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Turning to Woodrow Wilson’s Fourteen Points as the starting point for self-determination in international law has become part of the received wisdom of the field. In a 2017 article, Lauri Mälksoo examined the relationship between the liberal-Wilsonian and the socialist-Bolshevik conceptualisations of self-determination, rejecting the idea that the Bolsheviks contributed at all to the international right of self-determination. In his account, the right is an intrinsically liberal one, concerned with the ‘extension of human freedom from individuals to peoples’.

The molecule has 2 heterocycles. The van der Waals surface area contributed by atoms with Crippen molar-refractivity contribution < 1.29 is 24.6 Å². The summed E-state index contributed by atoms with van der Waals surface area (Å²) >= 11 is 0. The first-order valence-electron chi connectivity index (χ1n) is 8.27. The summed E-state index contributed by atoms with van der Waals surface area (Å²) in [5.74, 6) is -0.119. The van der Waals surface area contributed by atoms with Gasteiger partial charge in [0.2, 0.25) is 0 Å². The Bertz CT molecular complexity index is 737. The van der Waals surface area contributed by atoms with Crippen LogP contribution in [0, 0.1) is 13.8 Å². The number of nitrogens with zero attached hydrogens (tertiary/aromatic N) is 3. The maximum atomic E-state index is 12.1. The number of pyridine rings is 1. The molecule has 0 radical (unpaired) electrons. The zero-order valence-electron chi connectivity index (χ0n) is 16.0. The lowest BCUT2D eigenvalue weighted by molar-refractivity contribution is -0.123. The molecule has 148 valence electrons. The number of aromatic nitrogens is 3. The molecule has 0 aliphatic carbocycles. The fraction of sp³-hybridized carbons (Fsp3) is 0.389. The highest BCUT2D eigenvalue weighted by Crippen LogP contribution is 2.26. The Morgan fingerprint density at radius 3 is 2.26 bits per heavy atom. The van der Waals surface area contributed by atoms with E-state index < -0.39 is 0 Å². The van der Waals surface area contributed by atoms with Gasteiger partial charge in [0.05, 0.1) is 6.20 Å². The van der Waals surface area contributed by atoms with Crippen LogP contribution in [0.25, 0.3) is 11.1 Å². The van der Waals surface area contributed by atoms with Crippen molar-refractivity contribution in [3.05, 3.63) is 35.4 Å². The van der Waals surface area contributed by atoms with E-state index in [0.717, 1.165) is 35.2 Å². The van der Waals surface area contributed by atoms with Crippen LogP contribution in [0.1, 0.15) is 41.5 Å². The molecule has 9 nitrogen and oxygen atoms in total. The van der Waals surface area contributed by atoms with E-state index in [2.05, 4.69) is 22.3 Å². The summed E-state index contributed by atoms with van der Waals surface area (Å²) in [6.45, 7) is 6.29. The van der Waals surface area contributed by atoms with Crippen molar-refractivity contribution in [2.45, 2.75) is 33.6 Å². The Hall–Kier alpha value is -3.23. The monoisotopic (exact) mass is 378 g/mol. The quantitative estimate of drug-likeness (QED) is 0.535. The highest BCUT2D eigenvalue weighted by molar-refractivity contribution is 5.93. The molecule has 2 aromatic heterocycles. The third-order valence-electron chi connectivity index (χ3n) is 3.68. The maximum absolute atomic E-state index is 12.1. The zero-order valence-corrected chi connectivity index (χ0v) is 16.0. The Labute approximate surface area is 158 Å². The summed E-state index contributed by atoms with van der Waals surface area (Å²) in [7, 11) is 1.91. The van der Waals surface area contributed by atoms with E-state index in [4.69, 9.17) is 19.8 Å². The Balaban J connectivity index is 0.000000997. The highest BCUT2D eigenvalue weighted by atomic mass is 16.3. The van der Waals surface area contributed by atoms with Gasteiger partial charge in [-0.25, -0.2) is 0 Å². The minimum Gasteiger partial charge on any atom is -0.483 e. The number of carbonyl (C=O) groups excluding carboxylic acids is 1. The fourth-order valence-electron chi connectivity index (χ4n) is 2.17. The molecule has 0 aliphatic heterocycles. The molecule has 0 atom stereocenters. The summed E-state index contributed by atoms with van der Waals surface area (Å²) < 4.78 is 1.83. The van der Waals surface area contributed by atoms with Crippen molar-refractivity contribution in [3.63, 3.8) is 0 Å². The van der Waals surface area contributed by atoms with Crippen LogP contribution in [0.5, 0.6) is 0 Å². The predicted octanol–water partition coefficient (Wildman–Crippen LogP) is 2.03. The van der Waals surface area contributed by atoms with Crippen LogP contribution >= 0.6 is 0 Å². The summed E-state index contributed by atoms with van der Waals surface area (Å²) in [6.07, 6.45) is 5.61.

A gifted yet controversial anatomical teacher, Robert Knox (1791–1862) published this remarkable study in 1852. It explores the influence of anatomy on evolutionary theories and fine art respectively. The first part of the work discusses the lives and scientific insights of the eminent French naturalists Georges Cuvier (1769–1832) and Étienne Geoffroy Saint-Hilaire (1772–1844). Rejecting the explanations offered by natural theology, Knox maintains that descriptive anatomy can give answers to questions surrounding the origin and development of life in the natural world. The latter part of the book is concerned with the relation that anatomy bears to fine art, specifically the painting and sculpture of the Italian Renaissance. Entering the debate about the importance of anatomical knowledge in art, Knox focuses on 'the immortal trio' of Leonardo da Vinci, Michelangelo and Raphael. Henry Lonsdale's sympathetic biography of Knox has also been reissued in this series.